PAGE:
Wednesday, July 1, 2015

Temporary Protected Status for Nepal: What You Should Know


After much celebration on the recent announcement from the Department of Homeland Security designating Nepal a Temporary Protected Status (TPS), it seems many are still unclear on what TPS really means.  This article is an attempt to make it simple for an individual interested in learning more about this new status.


Temporary Benefits of TPS
  • You will not be removable from the United States such as deportation
  • You can obtain Employment Authorization Document (EAD) valid until December 24, 2016
  • You may be granted travel authorization to travel to Nepal


Who qualifies
  • Applicant has to be currently present in the U.S.
  • Applicant should have a continuous residence in the U.S. since June 24, 2015
  • Applicant should have a continuous physical presence in the U.S. since June 24, 2015
  • Applicant should be a Nepalese national OR people without Nepalese nationality but his/her last habitual residency is Nepal 
  • Who does not qualify: Convicted of felony or two or more misdemeanors in the U.S.


Who should apply
  • Applicant whose asylum request was denied
  • Applicant who fear of deportation
  • Applicant who intends to travel to Nepal
  • Applicant who are on Student Visa
  • Applicant whose visa has expired such as Work Visa and Tourist Visa


Who should not apply
  • Seems it's beneficial for an applicant with asylum pending request to not apply for TPS


What documents you need to apply
  • Application forms: I-821; I-765; I-601 (if applicable) and I-131 (if interested in travel)
  • Identity and Nationality Evidence such as Nepal Passport, Travel Document, school record, Tibetan green book or Birth Certificate
  • Date of Entry to the United States such as U.S. Custom and Border Protection stamp on your passport or I-94
  • Continuous Residence Evidence such as utility bills, cell phone bills, employment records, school letter, medical records, etc. 
  • Photographs



Application process

Registration begins June 24, 2015 and ends December 21, 2015

Fees: $50.00 - If you are under 14;
$515.00 - If you are between 14-65;
$135.00 - If you are over 66
*If you cannot pay the fee, you could apply for Fee Waiver.


Application Steps:
Step 1: File your application forms with copies of all supporting documents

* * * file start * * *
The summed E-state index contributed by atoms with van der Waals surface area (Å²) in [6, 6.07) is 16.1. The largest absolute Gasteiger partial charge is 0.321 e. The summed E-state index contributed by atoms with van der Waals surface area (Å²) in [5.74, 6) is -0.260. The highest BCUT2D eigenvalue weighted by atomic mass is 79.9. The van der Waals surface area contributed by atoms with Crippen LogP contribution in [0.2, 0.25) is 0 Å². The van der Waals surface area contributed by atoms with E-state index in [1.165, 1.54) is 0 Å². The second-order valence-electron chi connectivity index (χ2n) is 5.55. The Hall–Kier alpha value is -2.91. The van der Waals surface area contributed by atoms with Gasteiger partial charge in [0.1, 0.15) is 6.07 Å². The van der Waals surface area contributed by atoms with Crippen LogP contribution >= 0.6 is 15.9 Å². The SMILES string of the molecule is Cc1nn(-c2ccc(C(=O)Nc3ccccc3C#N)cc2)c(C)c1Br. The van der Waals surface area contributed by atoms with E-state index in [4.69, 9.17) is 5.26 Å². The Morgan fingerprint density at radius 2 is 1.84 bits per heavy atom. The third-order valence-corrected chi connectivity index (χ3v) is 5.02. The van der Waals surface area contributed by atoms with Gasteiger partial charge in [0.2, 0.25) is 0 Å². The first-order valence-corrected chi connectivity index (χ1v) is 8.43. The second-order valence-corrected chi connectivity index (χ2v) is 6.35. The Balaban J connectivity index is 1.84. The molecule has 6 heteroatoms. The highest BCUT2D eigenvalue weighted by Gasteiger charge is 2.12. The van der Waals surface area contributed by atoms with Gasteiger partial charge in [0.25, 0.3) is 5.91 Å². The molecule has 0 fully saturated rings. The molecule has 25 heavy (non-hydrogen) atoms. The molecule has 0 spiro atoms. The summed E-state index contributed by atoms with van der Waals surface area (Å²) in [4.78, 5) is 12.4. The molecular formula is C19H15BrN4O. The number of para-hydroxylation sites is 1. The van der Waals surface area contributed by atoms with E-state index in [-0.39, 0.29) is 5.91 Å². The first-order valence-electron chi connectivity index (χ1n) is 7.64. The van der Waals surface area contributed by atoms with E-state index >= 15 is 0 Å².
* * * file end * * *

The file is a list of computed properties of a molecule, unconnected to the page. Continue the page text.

Step 2: United States Citizenship and Immigration Services (USCIS) receives your application
Step 3: USCIS contacts you to go to the nearest Application Support Center (ASC)
Step 4: Visit ASC with all your original documents and USCIS letter
Step 5: Apply for travel document if interested (different process and fees for this document)
Step 6: USCIS determines your work eligibility (Work Permit)
Step 7: USCIS adjudicates your application - may ask for additional documents
Step 8: USCIS approves or denies your application
Step 9: Appealing a denial (if necessary) - may have to pay an additional $630.00 filing fee


Conclusion
As you see, TPS requires a lot of work to apply.  The work permit you receive will be valid till December 24, 2016 which is just about 18 months.  However, TPS for Nepal could be possibly extended after December 2016.  If extended, you need to re-apply form I-821 and I-765.

Please remember that TPS is a temporary benefit that does not lead to lawful permanent resident (Green Card) status or give any other immigration status in the United States.



Questions or need help? Contact Tenzin Consultancy Services at 347-537-2479; 646-854-5883 or TCSTenzin@gmail.com.
We speak Tibetan, Nepali and Bhutanese (Shar-chok-pa).




1 comment:

  1. It’s really a great topic selected by you to discuss over here. Sometime it’s difficult to get approval on visa. Lot of people discuss such things online and try to find out solution for the same so sharing such things which relate to visa, can really help people.
    Thanks & Regards,
    Working Visa Australia

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